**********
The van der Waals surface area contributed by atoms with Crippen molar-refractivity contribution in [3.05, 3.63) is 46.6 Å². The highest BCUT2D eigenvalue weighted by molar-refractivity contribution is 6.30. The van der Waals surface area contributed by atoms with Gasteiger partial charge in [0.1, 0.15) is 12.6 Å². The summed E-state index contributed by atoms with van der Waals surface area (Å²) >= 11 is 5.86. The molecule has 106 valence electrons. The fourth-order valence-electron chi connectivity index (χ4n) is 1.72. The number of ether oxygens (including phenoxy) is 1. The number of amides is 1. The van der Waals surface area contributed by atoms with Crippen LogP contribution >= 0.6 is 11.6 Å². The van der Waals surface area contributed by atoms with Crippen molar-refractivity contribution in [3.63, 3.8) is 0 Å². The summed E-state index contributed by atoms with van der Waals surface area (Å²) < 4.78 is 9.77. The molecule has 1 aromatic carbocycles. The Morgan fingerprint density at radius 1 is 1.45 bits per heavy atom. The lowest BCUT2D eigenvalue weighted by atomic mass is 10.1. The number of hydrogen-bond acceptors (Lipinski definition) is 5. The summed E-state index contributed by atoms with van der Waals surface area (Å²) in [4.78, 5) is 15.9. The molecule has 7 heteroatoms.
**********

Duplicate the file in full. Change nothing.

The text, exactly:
The van der Waals surface area contributed by atoms with Crippen molar-refractivity contribution in [3.05, 3.63) is 46.6 Å². The highest BCUT2D eigenvalue weighted by molar-refractivity contribution is 6.30. The van der Waals surface area contributed by atoms with Gasteiger partial charge in [0.1, 0.15) is 12.6 Å². The summed E-state index contributed by atoms with van der Waals surface area (Å²) >= 11 is 5.86. The molecule has 106 valence electrons. The fourth-order valence-electron chi connectivity index (χ4n) is 1.72. The number of ether oxygens (including phenoxy) is 1. The number of amides is 1. The van der Waals surface area contributed by atoms with Crippen LogP contribution >= 0.6 is 11.6 Å². The van der Waals surface area contributed by atoms with Crippen molar-refractivity contribution in [3.63, 3.8) is 0 Å². The summed E-state index contributed by atoms with van der Waals surface area (Å²) < 4.78 is 9.77. The molecule has 1 aromatic carbocycles. The Morgan fingerprint density at radius 1 is 1.45 bits per heavy atom. The lowest BCUT2D eigenvalue weighted by atomic mass is 10.1. The number of hydrogen-bond acceptors (Lipinski definition) is 5. The summed E-state index contributed by atoms with van der Waals surface area (Å²) in [4.78, 5) is 15.9. The molecule has 7 heteroatoms.